The range of paintings in this exhibition reflects Linhares’ interests in narrative as a form of personal revelation, as in psychoanalysis or the so-called “talking cure” – the desire to achieve wholeness and peace by recognizing and bringing into consciousness conflicts that need to be resolved. Linhares’ process is set in motion by making conflicts visible, working with the idea of opposing elements—abstract and figurative, light and dark, conscious and unconscious.
Accompanying the artist’s paintings, items from Linhares’ studio, including collected objects, photographs, and journals, parallel to specific imagery and temperaments in the works, allowing us to imagine how she transposed these multifarious elements.
Linhares’ creative catalysts go beyond the studio space, as well, and into the greater dialogue and history of artmaking. Recognizing the importance of artist-to-artist communication, the exhibition highlights the works of five contemporary artists: Bill Adams, Ellen Berkenblit, Karin Davie, Dona Nelson, and Mary Jo Vath. Each artist represents a unique approach, with strong commitments to physical processes and explorations within representation and abstraction. The inclusion of these five artists serves to underscore their individual differences while reflecting Linhares’ common interests in the power of an intuitive process. In Linhares’ words, they “keep ideas alive that are part of my vocabulary.”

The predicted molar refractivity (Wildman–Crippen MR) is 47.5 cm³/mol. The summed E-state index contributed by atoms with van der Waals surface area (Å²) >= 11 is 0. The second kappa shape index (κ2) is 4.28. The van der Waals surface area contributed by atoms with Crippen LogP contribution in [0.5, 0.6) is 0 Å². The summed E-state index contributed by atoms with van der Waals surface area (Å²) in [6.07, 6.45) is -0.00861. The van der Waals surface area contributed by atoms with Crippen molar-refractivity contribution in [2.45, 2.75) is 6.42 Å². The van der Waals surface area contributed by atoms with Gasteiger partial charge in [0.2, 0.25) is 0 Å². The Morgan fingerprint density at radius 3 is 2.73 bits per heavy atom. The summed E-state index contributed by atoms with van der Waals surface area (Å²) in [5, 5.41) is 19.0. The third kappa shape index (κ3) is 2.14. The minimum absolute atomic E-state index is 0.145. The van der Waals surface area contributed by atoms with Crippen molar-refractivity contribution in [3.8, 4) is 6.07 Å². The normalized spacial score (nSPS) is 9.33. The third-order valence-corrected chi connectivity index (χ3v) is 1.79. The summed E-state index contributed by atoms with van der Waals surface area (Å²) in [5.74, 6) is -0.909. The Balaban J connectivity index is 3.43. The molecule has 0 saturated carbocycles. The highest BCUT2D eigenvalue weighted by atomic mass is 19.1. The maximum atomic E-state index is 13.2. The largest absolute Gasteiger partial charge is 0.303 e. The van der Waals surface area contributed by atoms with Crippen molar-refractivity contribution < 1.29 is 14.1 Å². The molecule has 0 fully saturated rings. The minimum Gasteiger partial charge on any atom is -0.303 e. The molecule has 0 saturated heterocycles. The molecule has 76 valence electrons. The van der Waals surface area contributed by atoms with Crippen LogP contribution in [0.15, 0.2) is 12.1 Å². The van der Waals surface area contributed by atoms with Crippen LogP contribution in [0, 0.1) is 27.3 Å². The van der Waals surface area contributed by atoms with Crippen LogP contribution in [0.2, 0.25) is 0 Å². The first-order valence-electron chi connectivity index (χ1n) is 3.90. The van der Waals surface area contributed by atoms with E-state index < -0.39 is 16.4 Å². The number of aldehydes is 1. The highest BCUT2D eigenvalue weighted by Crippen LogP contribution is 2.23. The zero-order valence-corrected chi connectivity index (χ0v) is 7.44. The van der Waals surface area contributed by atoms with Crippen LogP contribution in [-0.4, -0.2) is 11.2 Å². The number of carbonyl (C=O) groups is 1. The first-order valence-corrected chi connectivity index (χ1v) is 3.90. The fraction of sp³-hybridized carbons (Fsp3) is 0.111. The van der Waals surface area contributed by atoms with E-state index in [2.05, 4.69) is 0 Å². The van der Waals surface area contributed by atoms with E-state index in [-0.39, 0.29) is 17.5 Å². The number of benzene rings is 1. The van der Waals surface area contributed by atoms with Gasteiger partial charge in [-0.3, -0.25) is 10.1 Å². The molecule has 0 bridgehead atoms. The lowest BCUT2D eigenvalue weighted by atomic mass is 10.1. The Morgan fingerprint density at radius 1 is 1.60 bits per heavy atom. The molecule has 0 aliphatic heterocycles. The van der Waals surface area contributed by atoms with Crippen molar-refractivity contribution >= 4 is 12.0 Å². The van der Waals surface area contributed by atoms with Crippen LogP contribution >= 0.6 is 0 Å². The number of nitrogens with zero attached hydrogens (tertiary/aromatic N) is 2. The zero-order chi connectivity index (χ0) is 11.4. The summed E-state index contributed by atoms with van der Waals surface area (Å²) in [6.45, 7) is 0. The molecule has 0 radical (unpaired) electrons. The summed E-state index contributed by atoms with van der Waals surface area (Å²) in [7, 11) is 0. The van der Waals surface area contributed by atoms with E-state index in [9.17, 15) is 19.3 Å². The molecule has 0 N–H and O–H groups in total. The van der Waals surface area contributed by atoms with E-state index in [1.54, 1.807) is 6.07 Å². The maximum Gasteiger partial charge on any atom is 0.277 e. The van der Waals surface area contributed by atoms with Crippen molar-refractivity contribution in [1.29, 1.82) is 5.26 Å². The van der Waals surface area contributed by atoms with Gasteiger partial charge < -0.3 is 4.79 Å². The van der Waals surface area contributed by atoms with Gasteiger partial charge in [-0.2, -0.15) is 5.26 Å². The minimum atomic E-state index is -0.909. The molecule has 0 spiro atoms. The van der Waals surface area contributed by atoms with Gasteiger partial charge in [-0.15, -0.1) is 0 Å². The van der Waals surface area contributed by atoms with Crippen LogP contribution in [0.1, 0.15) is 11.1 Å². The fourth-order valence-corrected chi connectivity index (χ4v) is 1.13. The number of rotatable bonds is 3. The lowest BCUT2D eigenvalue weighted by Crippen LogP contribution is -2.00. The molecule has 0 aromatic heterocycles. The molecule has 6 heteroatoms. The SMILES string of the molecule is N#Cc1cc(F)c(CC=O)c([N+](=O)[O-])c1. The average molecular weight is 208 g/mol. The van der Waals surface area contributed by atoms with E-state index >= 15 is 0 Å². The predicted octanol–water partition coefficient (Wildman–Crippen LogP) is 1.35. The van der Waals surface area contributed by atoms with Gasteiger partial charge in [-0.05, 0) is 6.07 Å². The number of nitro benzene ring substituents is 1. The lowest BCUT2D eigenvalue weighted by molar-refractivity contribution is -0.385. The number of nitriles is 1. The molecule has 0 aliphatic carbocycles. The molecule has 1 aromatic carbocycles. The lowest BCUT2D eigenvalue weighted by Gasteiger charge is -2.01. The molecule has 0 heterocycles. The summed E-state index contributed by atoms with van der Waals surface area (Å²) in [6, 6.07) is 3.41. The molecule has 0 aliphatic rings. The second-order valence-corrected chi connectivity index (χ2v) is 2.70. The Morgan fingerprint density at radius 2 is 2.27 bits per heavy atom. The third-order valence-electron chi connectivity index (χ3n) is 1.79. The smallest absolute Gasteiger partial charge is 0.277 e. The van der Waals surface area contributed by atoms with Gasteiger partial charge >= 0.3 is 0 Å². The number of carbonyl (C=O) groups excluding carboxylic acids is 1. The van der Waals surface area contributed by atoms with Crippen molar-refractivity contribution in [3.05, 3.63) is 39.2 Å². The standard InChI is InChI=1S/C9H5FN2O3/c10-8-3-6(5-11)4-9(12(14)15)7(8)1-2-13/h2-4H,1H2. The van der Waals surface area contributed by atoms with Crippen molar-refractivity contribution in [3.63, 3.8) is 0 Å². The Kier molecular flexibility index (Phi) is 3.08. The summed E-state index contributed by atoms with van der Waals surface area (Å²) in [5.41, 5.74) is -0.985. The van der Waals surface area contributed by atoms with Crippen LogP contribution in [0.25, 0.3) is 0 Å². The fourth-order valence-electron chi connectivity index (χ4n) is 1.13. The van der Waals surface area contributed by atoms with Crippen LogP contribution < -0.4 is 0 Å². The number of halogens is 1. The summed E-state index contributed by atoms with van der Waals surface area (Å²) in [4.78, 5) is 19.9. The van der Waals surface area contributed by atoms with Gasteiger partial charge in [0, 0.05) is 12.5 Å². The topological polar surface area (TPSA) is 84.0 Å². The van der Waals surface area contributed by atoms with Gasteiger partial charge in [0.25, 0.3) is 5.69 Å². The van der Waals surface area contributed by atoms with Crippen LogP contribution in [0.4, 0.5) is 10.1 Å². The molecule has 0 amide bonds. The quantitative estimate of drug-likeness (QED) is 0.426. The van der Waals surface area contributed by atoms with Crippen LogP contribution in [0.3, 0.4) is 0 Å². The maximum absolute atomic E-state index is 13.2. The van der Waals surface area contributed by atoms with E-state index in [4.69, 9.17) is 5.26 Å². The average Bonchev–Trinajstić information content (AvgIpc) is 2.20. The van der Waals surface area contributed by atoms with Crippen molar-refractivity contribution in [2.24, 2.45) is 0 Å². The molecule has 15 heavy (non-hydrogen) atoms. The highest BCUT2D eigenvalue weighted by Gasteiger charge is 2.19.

According to Linhares, “I have known the artists included in this exhibition and witnessed each of their unique paths over a period of twenty years or more. Their work takes different forms – free-standing paintings, shaped canvases, drawings, painting and ceramics, small and intimate works to large and aggressive works. What they have in common is a process that risks failure. The end product was not completely known in advance. They have all developed confidence through learning skills and disciplined thinking to arrive at their unique perspectives. I find their commitment to their work, the clarity of their thinking, and the presence and experience of their works encouraging for my development as an artist.”
Judith Linhares Biography
Judith Linhares (b. 1940, Los Angeles, CA) grew up cavorting among the beach towns and mountainsides of Southern California and studied art in Oakland, California during the political and social revolution of the 1960s. Her paintings, comprised of loose-limbed, unabashed women who climb, dig, ride naked on horseback and delight in drunken revelry, transpired out of an era of liberating changes catapulted by feminism, conceptual art and performance as practiced by Terry Fox and Linda Montano and the transgressive sentiments shared by underground cartoonists, Robert Crumb and S. Clay Wilson in the 1970s. Fueled by the permissive, psychedelic atmosphere of the decade, Linhares began to investigate the relationship between the conscious and unconscious and would continue to record her own dreams in journals for the next 50 years.